Lush moss bed along our garden path that I propagated.

To transplant moss…find and dig up the moss you want to transplant…keep it moist until ready to transplant…press the moss into the surface where you want it to grow (remember, moss doesn’t require soil to grow, but can also grow on other surfaces.) I spied this little clump of moss while Richard and I were gathering some walnuts along an old ferry road down by the river. Dear Richard dug up the moss for me to take home and the sweet little wildwood fern that was growing right in the center, came along with it! I kept the moss damp by wetting some paper napkins and wrapping the moss in it, placed the wrapped moss inside a plastic bag, and tied the top of the bag together until we got home. I can tell by their vivid green colors that the moss and little fern love their new location where I pressed this little patch of forest-floor into our gravel bed! (:

Let me know if you try propagating your own moss! And for more moss enchantment…click on Carrot Patch Cupcakes with edible crumb “moss” made out of graham cracker crumbs! (:

From my cottage to yours ~ Trenda

P.S. This past 6 weeks has been a series of emotional peaks and valleys for us. I had a wonderful and miraculous report from the doctor…then we got the heartbreaking news that my dear, youngest sister had died suddenly and unexpectedly. Every step of the way, “Even though I walk through the valley of the shadow of death, I will fear no evil for Thou art with me.” Psalms 23:4 Oh, I am heartbroken that during this short lifetime on earth, I will never see my sister again, but I am overjoyed knowing we will be together again in heaven, since she and I both know and believe in Jesus. If you don’t know Jesus and do not have a personal relationship with Him, He is just a whisper away. The Bible says, If you confess with your mouth, “Jesus is Lord,” and believe in your heart that God raised him from the dead, you will be saved. Romans 10:9 If you long for that security and relationship with the Lord where you “fear no evil for Thou art with me,” please go to the top of my blog and click on the page ABOUT ME …then click on My Faith in Jesus Christ. If you have any questions, or you would like me to pray with you about anything, please let me know in the comment section below, or write me at: cottagegreenonthelake@gmail.com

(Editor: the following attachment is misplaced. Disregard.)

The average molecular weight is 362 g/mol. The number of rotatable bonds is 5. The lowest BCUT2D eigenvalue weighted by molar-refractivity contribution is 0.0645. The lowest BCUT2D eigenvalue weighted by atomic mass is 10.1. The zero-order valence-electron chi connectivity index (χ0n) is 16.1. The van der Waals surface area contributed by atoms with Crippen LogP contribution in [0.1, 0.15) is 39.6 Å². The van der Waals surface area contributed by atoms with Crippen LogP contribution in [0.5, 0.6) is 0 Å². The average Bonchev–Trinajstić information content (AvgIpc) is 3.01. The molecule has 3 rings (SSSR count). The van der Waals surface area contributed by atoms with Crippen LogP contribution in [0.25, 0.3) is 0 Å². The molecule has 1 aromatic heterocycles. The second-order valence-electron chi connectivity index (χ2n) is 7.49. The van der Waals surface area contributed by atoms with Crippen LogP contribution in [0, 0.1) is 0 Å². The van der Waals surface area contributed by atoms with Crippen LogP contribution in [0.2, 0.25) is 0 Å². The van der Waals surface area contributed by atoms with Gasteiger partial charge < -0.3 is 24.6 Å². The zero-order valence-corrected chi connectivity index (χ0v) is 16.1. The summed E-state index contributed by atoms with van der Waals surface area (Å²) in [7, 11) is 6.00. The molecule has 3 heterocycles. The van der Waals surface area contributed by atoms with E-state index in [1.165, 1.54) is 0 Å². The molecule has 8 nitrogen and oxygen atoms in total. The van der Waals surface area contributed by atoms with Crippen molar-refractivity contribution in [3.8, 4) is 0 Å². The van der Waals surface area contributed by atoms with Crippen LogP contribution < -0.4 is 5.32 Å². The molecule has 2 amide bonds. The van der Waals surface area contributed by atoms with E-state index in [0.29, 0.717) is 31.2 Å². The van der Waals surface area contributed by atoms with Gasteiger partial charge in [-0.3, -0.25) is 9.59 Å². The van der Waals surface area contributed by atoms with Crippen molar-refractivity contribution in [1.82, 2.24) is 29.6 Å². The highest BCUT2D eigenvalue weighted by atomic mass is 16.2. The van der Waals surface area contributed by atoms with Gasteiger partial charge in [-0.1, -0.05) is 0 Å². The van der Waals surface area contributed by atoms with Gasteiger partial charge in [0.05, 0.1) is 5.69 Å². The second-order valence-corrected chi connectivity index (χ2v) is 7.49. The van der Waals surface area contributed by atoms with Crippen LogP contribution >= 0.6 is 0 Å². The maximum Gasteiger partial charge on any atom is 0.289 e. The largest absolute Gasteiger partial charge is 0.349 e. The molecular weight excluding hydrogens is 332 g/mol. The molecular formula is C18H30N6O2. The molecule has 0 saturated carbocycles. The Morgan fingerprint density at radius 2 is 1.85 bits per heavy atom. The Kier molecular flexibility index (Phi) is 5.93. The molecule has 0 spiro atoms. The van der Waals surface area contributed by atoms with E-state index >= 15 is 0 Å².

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In the Cottage Greenhouse … DIY Nature Place Cards

~ Trenda

Look at the latest sparkle I’ve added in the Cottage Greenhouse! I found this quaint and quirky vanity tray mirror covered in a layer of dust at a local Thrift Store for only $1.00! When I found it, I had no idea where I was going to put it, but I couldn’t bear to leave it there forgotten and forlorn.

Now, look how perfectly charming it looks in The Cottage Greenhouse!

Instead of the usual cosmetics and perfumes that sit on a vanity tray, I loaded my Greenhouse vanity tray with a few of my antique metal floral frogs and a tiny silver platter with ruffled edges I topped with a chunky cloche. A crystal watering can fits in perfectly with this garden vignette.

Pretty DIY place cards are propped up on the prongs of antique floral frogs. They look fetching in this greenhouse setting, but they’re especially sweet when I use them in a Nature themed tablescape!

To make this flower place card I cut an image from an old garden book that I was lucky to find at a library sale for only $1.00! I cut the flower image into a smaller rectangle and rounded the corners of the card to soften the edges, then inked the edges. Complete instructions for all Nature place cards below.

To make this little card under the cloche, I photo-copied a favorite vintage green and white crocheted table runner onto cream card stock, then cut the paper copy into small cards. I punched out a round tab from an old book page and distressed it by inking along the edges. Then I stamped the tab with a letter “T” and stapled it onto a bit of lace.

I love the look of this unique and layered place card and made it by first laying a lace handkerchief on the copy machine. Then I placed a cloth napkin on top of the lace handkerchief, closed the lid on my copy machine, and copied the layered cloths onto cream colored card stock. Look at the beautiful texture on the card below and how the photo copied lace looks like actual lace overlapping the card.

Instructions for DIY Nature Place Cards

  1. Instead of using decorative papers or colored card stock for this project, I used an assortment of materials … a page from a garden book, a vintage green and white table runner, a lace handkerchief, and a floral napkin. I love the look and visual texture of materials photo-copied onto cream colored card stock. So use your imagination when making your place cards and have fun looking for the textiles or other images you want to photo copy for your place card backgrounds.